This is true for almost every company. Obviously, the bigger the company, the greater the reach.
And as Jay emphasized, the frontier between our personal and professional lives gets thiner every year. So employees are more and more likely to support their employer’s efforts in social media!
There are 8 requirements for a successful employee advocacy plan
First and foremost, if you want your employees to be you best advocates, your company must be a great place to work! Great quote from Jay on that matter:
Now, here comes the 8 rules you need to know to make it work:
1 – A great company culture that embeds social and trust employees.
Employees need to know that you trust their judgment.
2 – you need rules and guidelines so people know what to expect
IBM crowdsource the guidelines, very smart way to avoid the legalease that everybody hates!
3 – You need to understand the different roles people can have to leverage social media
People can be creators, Listeners, conversationalists, promoter, etc. Not everyone has the same social skills
4 – you need a software program to coordinate your efforts with your employees
Some tools you can use: Addvocate, SocialChorus, Expion. (find URLs)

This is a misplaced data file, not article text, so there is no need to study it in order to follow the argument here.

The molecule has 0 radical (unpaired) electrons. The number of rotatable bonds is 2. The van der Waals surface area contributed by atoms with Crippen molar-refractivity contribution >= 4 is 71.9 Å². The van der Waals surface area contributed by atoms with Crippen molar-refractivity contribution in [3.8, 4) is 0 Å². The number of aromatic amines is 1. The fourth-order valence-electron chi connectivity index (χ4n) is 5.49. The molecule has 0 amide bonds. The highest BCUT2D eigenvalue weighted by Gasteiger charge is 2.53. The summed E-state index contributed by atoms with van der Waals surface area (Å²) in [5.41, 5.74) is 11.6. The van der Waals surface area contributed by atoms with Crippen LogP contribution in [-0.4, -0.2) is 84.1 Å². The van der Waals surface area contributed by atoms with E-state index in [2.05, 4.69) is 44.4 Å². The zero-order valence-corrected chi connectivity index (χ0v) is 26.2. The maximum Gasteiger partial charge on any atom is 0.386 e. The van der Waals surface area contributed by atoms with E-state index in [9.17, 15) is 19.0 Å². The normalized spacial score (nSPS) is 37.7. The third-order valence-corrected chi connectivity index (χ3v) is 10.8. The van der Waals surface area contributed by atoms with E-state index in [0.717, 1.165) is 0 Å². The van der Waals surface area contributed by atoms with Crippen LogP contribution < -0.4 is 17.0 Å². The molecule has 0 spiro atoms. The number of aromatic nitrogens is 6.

5 – Define how you’re going to measure the success of your employee advocacy plan before you start it
Tools like advocate can help you track those goals
6 – You need champions and roll out the program in waves, so the champions will convince the skeptical ones
7 – You need coaches that will be available to give advice to your employees
At IBM, the plan was successful at 75% when employees had access to a coach, only 9% when they were doing it on their own.
8 – You need to have recognition
Make sure your success is not only shared with management, but also with all employees involved. Even better, share the results with everyone showing the success of each employee’s involvement to spark a little bit of competition!
Business cases of succesful employee’s advocacy plans
How IBM did it: They trained 4,000 subject matter experts in social media. Once trained, these experts started to use social media to talk about their expertise. IBM measured the conversion rate of their lead generation efforts through traditional marketing efforts versus their experts now active on Social Media. The conversion rates were 3 times better for the experts who benefited from the social media training.
How DELL did it: They have a social media certification program for its employees, 58% of employees who’ve been through that program are engaged on social media on behalf of Dell at least weekly.
That’s it for how to turn your employees into Social Media advocates! Thanks Jay for that great, inspiring content. We were thrilled to see Jay and many other great speakers and friends at Social Media Marketing World 2014. You should definitely consider coming to the 2015 edition next year! Learn more and register here.